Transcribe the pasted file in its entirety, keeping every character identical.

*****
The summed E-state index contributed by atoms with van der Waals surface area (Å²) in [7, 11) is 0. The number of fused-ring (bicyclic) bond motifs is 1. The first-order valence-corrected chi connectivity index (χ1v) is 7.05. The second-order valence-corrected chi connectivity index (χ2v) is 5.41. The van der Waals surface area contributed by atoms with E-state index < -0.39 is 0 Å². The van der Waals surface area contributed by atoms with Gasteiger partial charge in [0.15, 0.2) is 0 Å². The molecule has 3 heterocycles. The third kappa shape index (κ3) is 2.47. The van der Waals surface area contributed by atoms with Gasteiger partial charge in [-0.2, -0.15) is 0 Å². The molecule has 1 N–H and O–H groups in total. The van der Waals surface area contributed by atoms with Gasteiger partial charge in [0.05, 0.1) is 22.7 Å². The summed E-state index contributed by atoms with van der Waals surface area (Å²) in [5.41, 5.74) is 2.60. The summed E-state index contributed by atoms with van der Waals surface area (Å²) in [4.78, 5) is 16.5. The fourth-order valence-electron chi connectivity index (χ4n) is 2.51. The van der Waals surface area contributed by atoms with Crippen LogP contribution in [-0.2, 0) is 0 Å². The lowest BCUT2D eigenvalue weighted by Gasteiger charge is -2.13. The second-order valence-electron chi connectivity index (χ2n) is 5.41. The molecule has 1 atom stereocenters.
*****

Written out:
The summed E-state index contributed by atoms with van der Waals surface area (Å²) in [7, 11) is 0. The number of fused-ring (bicyclic) bond motifs is 1. The first-order valence-corrected chi connectivity index (χ1v) is 7.05. The second-order valence-corrected chi connectivity index (χ2v) is 5.41. The van der Waals surface area contributed by atoms with E-state index < -0.39 is 0 Å². The van der Waals surface area contributed by atoms with Gasteiger partial charge in [0.15, 0.2) is 0 Å². The molecule has 3 heterocycles. The third kappa shape index (κ3) is 2.47. The van der Waals surface area contributed by atoms with Gasteiger partial charge in [-0.2, -0.15) is 0 Å². The molecule has 1 N–H and O–H groups in total. The van der Waals surface area contributed by atoms with Gasteiger partial charge in [0.05, 0.1) is 22.7 Å². The summed E-state index contributed by atoms with van der Waals surface area (Å²) in [5.41, 5.74) is 2.60. The summed E-state index contributed by atoms with van der Waals surface area (Å²) in [4.78, 5) is 16.5. The fourth-order valence-electron chi connectivity index (χ4n) is 2.51. The van der Waals surface area contributed by atoms with Crippen LogP contribution in [-0.2, 0) is 0 Å². The lowest BCUT2D eigenvalue weighted by Gasteiger charge is -2.13. The second-order valence-electron chi connectivity index (χ2n) is 5.41. The molecule has 1 atom stereocenters.